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Prescribing antidepressant drugs for pemphigus patients: An important point to keep in mind

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Prescribing antidepressant drugs for pemphigus patients: An important point to keep in mind
MR Namaz, MD
Dermatology Online Journal 10 (1): 22

Dermatology Department, Shiraz University of Medical Sciences, Shiraz, Iran.

The term pemphigus refers to three autoimmune diseases: pemphigus vulgaris, pemphigus foliaceus, and paraneoplastic pemphigus. These conditions are characterized by loss of epidermal cell-cell adhesion manifesting as blistering and erosions of epithelial surfaces [1]. Blisters are associated with the binding of IgG autoantibodies to keratinocyte cell-surface molecules. These "intercellular" or "pemphigus" antibodies bind to keratinocyte desmosomes and muscarinic cholinergic receptors. Intercellular spaces enlarge, desmosomes decrease in number and eventually disappear, and the cells round up and detach from one another without cell death. This phenomenon is called acantholysis [2].

Muscarinic receptors are expressed mainly on the basal cells of the epidermis and decrease in number in the upper layers [3]. Because these receptors control keratinocyte adhesion [4] and motility [2], their inactivation by autoantibodies is believed to elicit intracellular signals that cause disassembly of desmosomes, contributing to acantholysis and blistering [2].

Acetylcholine, synthesized by keratinocytes, regulates keratinocyte adhesion in an autocrine and paracrine manner and reverses pemphigus IgG-induced acantholysis in keratinocyte monolayers [2, 5]. Noteworthy, suramin sodium, a drug acting on acetylcholine receptor, has been used to treat pemphigus [2].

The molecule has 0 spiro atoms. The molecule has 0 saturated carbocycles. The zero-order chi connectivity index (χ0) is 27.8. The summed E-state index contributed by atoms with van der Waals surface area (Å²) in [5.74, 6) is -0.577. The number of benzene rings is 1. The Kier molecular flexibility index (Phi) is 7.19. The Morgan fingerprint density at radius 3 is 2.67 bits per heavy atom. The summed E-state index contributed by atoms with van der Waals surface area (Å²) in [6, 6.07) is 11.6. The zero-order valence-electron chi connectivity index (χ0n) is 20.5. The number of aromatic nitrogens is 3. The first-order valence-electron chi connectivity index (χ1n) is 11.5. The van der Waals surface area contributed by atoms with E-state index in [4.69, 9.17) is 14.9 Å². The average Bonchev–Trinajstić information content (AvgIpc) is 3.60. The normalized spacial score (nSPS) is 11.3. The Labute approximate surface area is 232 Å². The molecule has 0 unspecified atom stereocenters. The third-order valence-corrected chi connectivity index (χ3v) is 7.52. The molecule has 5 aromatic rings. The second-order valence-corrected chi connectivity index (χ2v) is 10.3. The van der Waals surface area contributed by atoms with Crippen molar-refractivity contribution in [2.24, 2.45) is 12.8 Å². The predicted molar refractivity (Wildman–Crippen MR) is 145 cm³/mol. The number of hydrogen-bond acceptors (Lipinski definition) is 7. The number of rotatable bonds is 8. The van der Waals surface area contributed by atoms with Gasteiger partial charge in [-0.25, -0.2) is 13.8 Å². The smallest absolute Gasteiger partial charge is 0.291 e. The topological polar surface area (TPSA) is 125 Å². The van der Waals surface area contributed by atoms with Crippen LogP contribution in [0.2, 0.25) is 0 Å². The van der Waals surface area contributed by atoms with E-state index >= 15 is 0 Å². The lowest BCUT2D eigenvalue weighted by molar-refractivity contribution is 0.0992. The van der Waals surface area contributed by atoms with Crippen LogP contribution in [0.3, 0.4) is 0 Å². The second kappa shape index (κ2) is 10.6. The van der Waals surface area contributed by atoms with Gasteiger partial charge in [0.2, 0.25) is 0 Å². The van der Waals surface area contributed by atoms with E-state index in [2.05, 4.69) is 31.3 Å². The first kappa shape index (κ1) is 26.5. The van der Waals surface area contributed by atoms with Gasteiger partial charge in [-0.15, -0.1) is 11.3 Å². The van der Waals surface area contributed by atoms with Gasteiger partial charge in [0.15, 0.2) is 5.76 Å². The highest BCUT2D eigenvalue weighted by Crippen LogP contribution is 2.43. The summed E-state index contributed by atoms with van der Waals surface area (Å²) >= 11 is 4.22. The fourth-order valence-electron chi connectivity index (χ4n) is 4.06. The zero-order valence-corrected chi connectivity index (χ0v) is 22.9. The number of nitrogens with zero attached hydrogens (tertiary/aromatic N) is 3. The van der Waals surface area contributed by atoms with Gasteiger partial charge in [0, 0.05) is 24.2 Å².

As pemphigus destroys the patient's appearance and is a relapsing, difficult- to-treat illness requiring long-term hospitalization and immunosuppressive treatment, it inflicts significant psychological trauma to the subjects and may lead to profound depression and even suicide. The author observed a young female patient with extensive pemphigus vulgaris who committed suicide by throwing herself out of the window of the second floor of the Dermatology Ward of Razi Hospital located in Tehran. Therefore, pemphigus patients should be carefully assessed for co-morbid psychiatric disorders and treated appropriately.

Keratinocyte muscarinic receptors control keratinocyte adhesion, hence, the psychotherapeutic drugs with high muscarinic receptor blocking activity might worsen the skin blistering and are best avoided.

Therefore, for treating the depression of pemphigus patients, it might be advisable to prescribe non-TCA (TCA: tri- and tetra-cyclic antidepressants) antidepressants, such as fluoxetine, which do not show anticholinergic effect. Among the TCAs, desipramine, which exerts the lowest muscarinic acetylcholine receptor blockade, might be the best choice and amitryptiline, followed by doxepin and trimipramine, might be the worst choices. The other agents of the TCA family lie between these two poles. Clinical studies on this commentary are warranted.


1. Dover JS. Pocket Guide to Cutaneous Medicine and Surgery, 1st edn, Philadelphia: W.B. Saunders Company, 1996: 232-8.

2. Nguyen VT, Lee TX, Ndoye A, Shuhz LD, Pittelkow MR, Dahl MV, et al. The pathophysiological significance of nondesmoglein targets of pemphigus autoimmunity. Arch Dermatol 1998; 134: 971-80.

3. Grando SA. Biological functions of keratinocyte cholinergic receptors. J Invest Dermatol Symp Proc 1997; 2: 41-8.

4. Nguyen VT, Arredondo J, Chernyavsky AI, Kitajima Y, Grado SA. Keratinocyte acetylcholine receptors regulate cell adhesion. Life Sci 2003; 72(18-19): 2081-5.

5. Grando SA, Dahl MV. Activation of keratinocyte muscarinic acetylcholine receptor reverses pemphigus acantholysis. J Eur Acad Dermatol Venereal 1993; 2: 72-86.

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